U.S. and the World

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Which Countries have been Killing Americans? The Trump 7 vs. the Rest of the World

These are the seven countries from which President Donald Trump halted entry to the United States: Iran, Iraq, Libya, Somalia, Sudan, Syria and Yemen. Including all terrorist acts committed by terrorists who were foreign-born or whose parents were born abroad, the total number of Americans killed by terrorists from the Trump 7 is…zero. On the other hand, terrorists from other countries have killed 2, 689 Americans. Here are some examples.   read more

Trump Proceeds with Development of Luxury Resorts Tied to Powerful Indonesian Political Figures

Even as Trump says he'll end foreign business deals, he's taking on projects involving powerful political figures. They include a politician accused of trying to extort billions of dollars from a U.S. mining company, a top shareholder in that company, and a billionaire running for national office. “You could have two world leaders that are business partners,” said a Bush lawyer. “It makes it almost impossible to conduct diplomacy in an evenhanded manner." Said Trump: "It's not a big deal."   read more

U.S. Program to seize Assets Stolen by Corrupt Foreign Leaders May be undermined by Trump’s Global Business Interests

It's been a 6-year U.S. effort to seize $3 billion in assets of foreign officials who use their countries’ wealth to enrich themselves. If Trump doesn't separate his business from politics, it will be tougher for the Justice Dept to criticize foreign leaders who have gained wealth based on their government ties. "It reduces U.S. leverage because of the perceived hypocrisy. The moral case is drastically undermined,” said prof. Stephenson.   read more

Nation’s Top Climate-Change Fighter, California, is ready to roll up Sleeves and Go It Alone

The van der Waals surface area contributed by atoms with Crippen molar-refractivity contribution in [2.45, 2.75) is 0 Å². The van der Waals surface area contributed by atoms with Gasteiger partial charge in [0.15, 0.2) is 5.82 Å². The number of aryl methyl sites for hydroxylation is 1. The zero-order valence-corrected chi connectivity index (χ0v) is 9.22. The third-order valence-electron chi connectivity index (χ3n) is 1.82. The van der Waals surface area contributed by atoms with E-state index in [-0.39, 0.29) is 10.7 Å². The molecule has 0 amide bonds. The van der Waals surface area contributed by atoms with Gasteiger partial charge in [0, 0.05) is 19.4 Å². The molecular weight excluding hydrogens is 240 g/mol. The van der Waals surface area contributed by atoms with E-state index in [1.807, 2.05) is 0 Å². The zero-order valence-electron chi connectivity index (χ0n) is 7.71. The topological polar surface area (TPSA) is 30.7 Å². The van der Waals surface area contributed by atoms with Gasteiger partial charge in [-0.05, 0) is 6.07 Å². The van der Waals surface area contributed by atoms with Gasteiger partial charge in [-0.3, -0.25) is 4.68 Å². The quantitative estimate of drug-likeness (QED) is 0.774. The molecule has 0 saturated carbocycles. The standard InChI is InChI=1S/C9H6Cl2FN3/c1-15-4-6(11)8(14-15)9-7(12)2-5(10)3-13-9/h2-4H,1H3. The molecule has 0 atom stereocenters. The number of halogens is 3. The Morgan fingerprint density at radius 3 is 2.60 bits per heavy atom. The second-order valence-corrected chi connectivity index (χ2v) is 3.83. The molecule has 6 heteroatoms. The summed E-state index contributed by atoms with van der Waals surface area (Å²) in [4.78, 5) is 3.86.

Trump has packed his Cabinet with nominees who dispute climate change. He said he'll withdraw from the Paris climate agreement and belittled global warming. But California — a state that has for 50 years been a leader in environmental advocacy — is about to step into the breach. In a show of defiance, Gov. Jerry Brown and legislative leaders said they'll work directly with other nations and states to defend and strengthen the most aggressive policies to fight climate change in the nation.   read more

Growing Number of Americans Opt to Retire Outside of United States

Just under 400,000 American retirees are now living abroad, according to the Social Security Administration. The countries they have chosen most often: Canada, Japan, Mexico, Germany and the United Kingdom. Retirees most often cite the cost of living as the reason for moving elsewhere, said PSC's Mitchell. "I think that many people retire when they are in good health and they are interested in stretching their dollars and seeing the world," Mitchell said.   read more

England Sends Its Banned Weed Killer Paraquat to U.S, Where Demand is high in Spite of Parkinson’s Link

Paraquat has long been controversial because of its use in suicides, since drinking one sip can be lethal. But now U.S. regulators are grappling with research linking paraquat to Parkinson’s disease. Many of the nations that ban paraquat still allow it to be manufactured as long as it is exported. As Europe and China move away from paraquat, its use is rebounding in the U.S. “It’s a poison, and we really shouldn’t be using this as an herbicide in the way we do,” said Dr. Ritz.   read more

Kuwait Moves Annual Washington Party to Trump’s Hotel, Underscoring Ongoing Trump Business Conflicts

Salem Al Sabah, Kuwait's ambassador to the U.S., switched the event from the Four Seasons. The move to Trump's $200-million renovation of the Old Post Office Pavilion could reinforce questions raised about the incoming president's possible conflicts of interest. House Democrats already have warned that they'll make the splashy hotel a headache for Trump if he doesn't dump his ownership stake before taking office Jan. 20. Trump has a six-decade lease on the property.   read more

America's Wonder Woman Handed Pink Slip by U.N. after Protests of Over Her Ambassadorship

The comic book heroine was abruptly fired from her ambassador job at the U.N. following protests from both inside and outside the world organization that a white, skimpily dressed American prone to violence wasn't the best role model for girls. Critics said the appointment was tone deaf at a time when real women are fighting against sexual exploitation and abuse, and that there were plenty of real heroines that could be the face for gender equality.   read more